(Semi-relevant story: I have a colleague who was representing a very violent gang member, and the gang member threatened to kill my colleague (his lawyer!) repeatedly throughout the trial-level proceedings. The judge refused to relieve my colleague from representing the defendant, reasoning that if you could get an attorney off your case by threatening to kill your attorney, it would be "open season" for death threats against attorneys. Judges are used to defendants doing all kinds of crazy stuff to try to get new counsel. You will almost certainly not be believed.)

(2) It is not at all clear what the extent of privileged attorney-client commmunications are, without knowing your state, and then it still might be a nettlesome question. Courts have recognized a policy interest in encouraging free, unfettered discussion between attorneys and clients. It is not necessarily the case that only you hold the privilege. This is a fact-specific legal question that you probably should not be focused too much on, since you appear to have your own legal problems to worry about.

(3) Without knowing more, it seems possible that the attorney could argue that he was kidding, that he was speaking rhetorically, that you misinterpreted what he said, etc. Do not count on the attorney to say, "Oh, yes, I did run over that child while I was drunk several years ago, I know that case is unsolved, now you've got your man." The attorney absolutely will not do that. It would be really easy to convince the court, in lots of circumstances, that the attorney was speaking hypothetically and that you are just too unsophisticated to understand or are looking for a way to screw with an attorney you don't like for whatever reason.

(4) Think ahead to what the fallout and repercussions will be if the judge refused to relieve your counsel (and it is highly likely the judge will NOT relieve your counsel). Will that attorney go to the limit of his abilities for you? It is possible to do a perfectly competent job, but not go the extra mile that sometimes makes all the difference. Will you be able to count on this attorney to do everything possible in your case? He's not obligated to make herculean efforts on your behalf; he's just obligated to perform with a reasonable level of competence. Often we attorneys DO make herculean efforts on behalf of our clients, because we believe in the client, because we believe in the case, because we believe in the legal issue, etc. But I certainly wouldn't expect an attorney who you reported for purportedly "confessing a crime to you" to do anything more for you than what is strictly required by the standards of professional competence. Be careful.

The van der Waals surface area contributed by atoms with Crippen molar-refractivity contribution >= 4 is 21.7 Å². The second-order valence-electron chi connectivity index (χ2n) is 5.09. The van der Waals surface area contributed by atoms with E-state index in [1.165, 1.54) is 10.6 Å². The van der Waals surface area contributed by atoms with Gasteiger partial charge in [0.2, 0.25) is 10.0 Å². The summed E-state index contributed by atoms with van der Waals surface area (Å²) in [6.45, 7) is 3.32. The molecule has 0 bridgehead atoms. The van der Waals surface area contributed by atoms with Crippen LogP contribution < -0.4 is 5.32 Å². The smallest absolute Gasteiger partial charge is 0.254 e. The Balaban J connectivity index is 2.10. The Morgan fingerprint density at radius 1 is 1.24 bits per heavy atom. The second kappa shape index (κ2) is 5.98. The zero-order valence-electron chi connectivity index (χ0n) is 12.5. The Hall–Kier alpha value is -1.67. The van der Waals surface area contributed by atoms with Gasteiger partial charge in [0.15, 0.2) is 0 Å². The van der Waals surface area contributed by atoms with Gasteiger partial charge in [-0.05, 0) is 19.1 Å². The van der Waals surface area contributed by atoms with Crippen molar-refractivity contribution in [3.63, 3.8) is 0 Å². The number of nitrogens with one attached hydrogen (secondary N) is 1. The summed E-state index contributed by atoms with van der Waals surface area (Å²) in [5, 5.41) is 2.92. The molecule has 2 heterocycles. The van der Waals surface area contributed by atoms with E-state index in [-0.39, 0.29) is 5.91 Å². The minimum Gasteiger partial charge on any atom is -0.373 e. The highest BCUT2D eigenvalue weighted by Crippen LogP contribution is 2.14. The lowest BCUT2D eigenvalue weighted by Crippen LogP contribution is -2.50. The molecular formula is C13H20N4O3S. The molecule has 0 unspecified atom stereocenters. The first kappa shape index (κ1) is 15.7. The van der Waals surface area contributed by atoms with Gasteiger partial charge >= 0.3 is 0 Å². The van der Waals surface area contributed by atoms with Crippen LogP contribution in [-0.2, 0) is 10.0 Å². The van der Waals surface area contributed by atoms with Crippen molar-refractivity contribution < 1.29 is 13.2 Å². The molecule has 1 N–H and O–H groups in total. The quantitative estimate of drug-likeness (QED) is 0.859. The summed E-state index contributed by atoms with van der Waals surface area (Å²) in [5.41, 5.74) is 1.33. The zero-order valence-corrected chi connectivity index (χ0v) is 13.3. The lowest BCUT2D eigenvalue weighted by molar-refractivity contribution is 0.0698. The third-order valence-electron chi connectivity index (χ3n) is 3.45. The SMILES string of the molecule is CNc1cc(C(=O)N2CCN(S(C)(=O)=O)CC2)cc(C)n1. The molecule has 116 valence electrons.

(5) Judges look with extreme skepticism upon complaints made by defendants against their attorneys. I've seen this too many times to count, judges who say they don't even read defendant correspondence. Defendants say ALL KINDS of crazy stuff about their attorneys, and judges are so jaded by the profound idiocy and amorality, and manipulativeness of the defendants they see pass through their courtrooms, that there is virtually no chance you will be believed.

Bottom line: You don't know what's going to happen, but there is a HUGE chance that you will screw yourself by reporting your attorney or expecting that this will get the attorney removed from representing you.

posted by jayder at 11:18 AM on March 6, 2012 [6 favorites]


I came in here to say what jayder said. So... what jayder said.
posted by mikeand1 at 12:00 PM on March 6, 2012


IAAL, IANYL.

Please listen to the commenters above who have suggested that the issue of waiving privilege is more nebulous than it may seem. In my jurisdiction disclosing a privileged communication - on either side of the communication - may be interpreted as waiving privilege over other similar communications over which the same privilege is claimed.

There are a number of factors that go into the consideration and it's very fact-specific, but the point is: be careful about disclosing privileged communications.

If you are needing a frame of reference to decide what to do next, you may want to ask yourself: so what? I don't mean to minimize your concern, but try to focus on what this revelation actually means for you. Does it affect your lawyer's ability to represent you in any concrete way? Does it undermine the advice that the lawyer is giving you? If so, are there ways to mitigate this that don't risk some of the negative consequences jayder pointed out? It may ultimately be that this issue, disturbing though it may be, is of little or no consequence.
posted by AV at 6:35 PM on March 6, 2012